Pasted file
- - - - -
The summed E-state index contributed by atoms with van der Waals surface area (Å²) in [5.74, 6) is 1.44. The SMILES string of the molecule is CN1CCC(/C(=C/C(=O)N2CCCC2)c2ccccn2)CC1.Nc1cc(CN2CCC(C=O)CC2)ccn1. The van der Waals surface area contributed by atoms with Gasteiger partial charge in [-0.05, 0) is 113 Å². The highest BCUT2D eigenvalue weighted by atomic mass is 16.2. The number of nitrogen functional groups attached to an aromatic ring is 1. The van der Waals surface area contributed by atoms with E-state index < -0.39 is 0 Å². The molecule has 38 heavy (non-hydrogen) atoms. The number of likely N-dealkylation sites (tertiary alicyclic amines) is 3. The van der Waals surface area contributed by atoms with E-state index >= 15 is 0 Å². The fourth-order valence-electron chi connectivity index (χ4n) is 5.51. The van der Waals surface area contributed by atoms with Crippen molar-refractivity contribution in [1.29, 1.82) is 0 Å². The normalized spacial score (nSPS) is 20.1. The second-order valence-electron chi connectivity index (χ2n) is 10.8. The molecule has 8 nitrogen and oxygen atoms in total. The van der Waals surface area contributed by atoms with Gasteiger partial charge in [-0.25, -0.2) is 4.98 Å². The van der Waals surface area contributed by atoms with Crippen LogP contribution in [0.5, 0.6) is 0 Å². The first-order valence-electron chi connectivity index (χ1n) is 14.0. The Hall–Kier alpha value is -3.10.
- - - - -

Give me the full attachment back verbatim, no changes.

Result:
The summed E-state index contributed by atoms with van der Waals surface area (Å²) in [5.74, 6) is 1.44. The SMILES string of the molecule is CN1CCC(/C(=C/C(=O)N2CCCC2)c2ccccn2)CC1.Nc1cc(CN2CCC(C=O)CC2)ccn1. The van der Waals surface area contributed by atoms with Gasteiger partial charge in [-0.05, 0) is 113 Å². The highest BCUT2D eigenvalue weighted by atomic mass is 16.2. The number of nitrogen functional groups attached to an aromatic ring is 1. The van der Waals surface area contributed by atoms with E-state index < -0.39 is 0 Å². The molecule has 38 heavy (non-hydrogen) atoms. The number of likely N-dealkylation sites (tertiary alicyclic amines) is 3. The van der Waals surface area contributed by atoms with E-state index >= 15 is 0 Å². The fourth-order valence-electron chi connectivity index (χ4n) is 5.51. The van der Waals surface area contributed by atoms with Crippen molar-refractivity contribution in [1.29, 1.82) is 0 Å². The normalized spacial score (nSPS) is 20.1. The second-order valence-electron chi connectivity index (χ2n) is 10.8. The molecule has 8 nitrogen and oxygen atoms in total. The van der Waals surface area contributed by atoms with Gasteiger partial charge in [-0.25, -0.2) is 4.98 Å². The van der Waals surface area contributed by atoms with Crippen LogP contribution in [0.5, 0.6) is 0 Å². The first-order valence-electron chi connectivity index (χ1n) is 14.0. The Hall–Kier alpha value is -3.10.